The authority has urged motorists to be careful and stay safe
It was like any other day for UAE resident K.M (name withheld to maintain patient confidentiality), a 41-year-old truck driver, but it changed life as he knew it forever. For some reason, he was speeding on a major road when he saw the car in front of him come to a stop after the traffic signal turned red. He hit the brakes, but could not stop in time and crashed into the car.
The accident he caused resulted in the death of a 37-year-old woman who was in the vehicle. K.M’s physical wounds healed quickly, but he was left emotionally scarred. Such was his post-traumatic stress disorder (PTSD) that he isolated himself from society and lost his job.
“Confined at home, he experienced nightmares, flashbacks and recurrent and intrusive distressing memories of the traumatic accident. He started getting aggressive against his family members and had suicidal thoughts. He had to be hospitalised after an evaluation by a psychiatrist,” said Dr Halah Dawood, general practitioner – Emergency, Aster Hospital, Al Qusais.
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The emergency doctor, who sees accident cases routinely, was speaking to Khaleej Times as speeding and reckless driving dominate headlines over casualties reported recently. Five young men were seriously injured after a driver performed dangerous stunts in Dubai this month. In a separate incident, a young couple died after their speeding car fell from a bridge in Dubai.
These are incidents that get reported. There is another side to accidents — that of drivers who survive after causing them.
Dr Amine ben Abdallah, emergency - general physician, Thumbay University Hospital, narrated the incident of A.K, a young student who was rushing home after a busy day at university. He reached a UAE highway, and in his hurry to get home, started speeding, but got into a major accident. He survived with multiple fractures that required a month-long hospitalisation, followed by rehabilitation for his limbs.
“As he struggled with the physical and emotional fallout, A.K experienced a strong sense of regret. He replayed the events in his mind, questioning how he could have acted differently to prevent the tragedy. The weight of the guilt and the realisation of the harm caused to others and himself was overwhelming,” said Dr Amine. “Individuals involved in speeding-related accidents often express deep remorse and regret for their actions, recognising the impact not only on their own lives but also on the lives of others. This is characterised by feelings of guilt, sorrow, grief, and a sense of responsibility that can lead to symptoms of depression and anxiety. In the aftermath, a significant number of individuals also struggle with PTSD, adding an additional layer of difficulty to their recovery.”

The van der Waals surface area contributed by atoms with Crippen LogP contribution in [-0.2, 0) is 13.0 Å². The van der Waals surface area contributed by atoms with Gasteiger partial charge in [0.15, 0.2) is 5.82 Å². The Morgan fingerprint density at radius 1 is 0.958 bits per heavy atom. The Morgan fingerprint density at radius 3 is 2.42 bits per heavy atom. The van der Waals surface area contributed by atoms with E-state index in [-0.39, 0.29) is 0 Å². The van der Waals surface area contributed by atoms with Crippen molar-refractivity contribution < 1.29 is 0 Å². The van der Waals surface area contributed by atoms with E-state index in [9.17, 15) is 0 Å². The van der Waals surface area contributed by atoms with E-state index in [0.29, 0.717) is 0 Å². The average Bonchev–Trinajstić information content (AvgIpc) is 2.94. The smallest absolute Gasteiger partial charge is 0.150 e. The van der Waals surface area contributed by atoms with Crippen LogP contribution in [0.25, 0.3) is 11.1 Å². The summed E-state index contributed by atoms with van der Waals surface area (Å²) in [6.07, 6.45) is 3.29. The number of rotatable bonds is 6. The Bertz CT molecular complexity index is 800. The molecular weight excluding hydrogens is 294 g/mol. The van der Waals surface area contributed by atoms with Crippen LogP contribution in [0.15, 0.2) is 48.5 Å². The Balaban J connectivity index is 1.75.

Dr Halah said almost all the victims who have caused accidents are burdened with guilt, regret, and self-blame. “Most of them would require psychological support to help them alleviate some of the traumatic impact caused,” she added.
Many of the emergency cases that hospitals deal with are related to speeding and irresponsible driving. At Thumbay, its emergency department receives an average of five to 10 accident cases a month.
“The hospital has seen patients with severe fractures, multiple polytrauma cases, and situations in which critical organs, such as the lungs, have been pierced. Sadly, some of these situations have been so severe that they have resulted in fatalities for both drivers and passengers,” said Dr Amine.
Among the worst cases Dr Halah has seen is that of a 41-year-old man whose vehicle had flipped over. He survived, but lost vision in the right eye permanently. He had excruciating pain in the hip, multiple fractures and suffered injuries in the face, eyes and scalp as shards of glass penetrated them.
In another speeding-related accident, a 24-year-old was left paralysed for life after he suffered a spinal cord injury.
Dr Amine has seen cases of spinal fractures that have left accident victims hemiplegic or paraplegic. “Among the survivors, there are those who endure months in a vegetative state or coma, necessitating multiple spine surgeries. While these interventions may succeed in keeping them alive, the aftermath often involves paralysis, either to the lower body or to one side of the body. The long-term and often irreversible nature of these injuries not only poses significant challenges for the individuals affected but also to the entire family,” he added.
Dr Halah said road accidents have “devastating consequences”, including loss of life. Physical injuries and emotional trauma among the survivors have a “significant impact on quality of life” for the victims and their families.
The nature of injuries the two emergency doctors have seen are so intense that they have become cautious drivers themselves.
“Having seen all the physical and emotional consequences, I am more aware and conscious of my driving and speed,” said Dr Halah.
For Dr Amine, the nature of his job has resulted in a “heightened sense of responsibility that contributes to adopting a more cautious and considerate driving style”. He personally reports reckless driving — both to companies and authorities — whenever he sees it.
“Ultimately, the collective efforts towards safer driving can contribute to reducing the frequency and severity of accidents, creating a safer environment for everyone on the road,” he added.
The authority has urged motorists to be careful and stay safe
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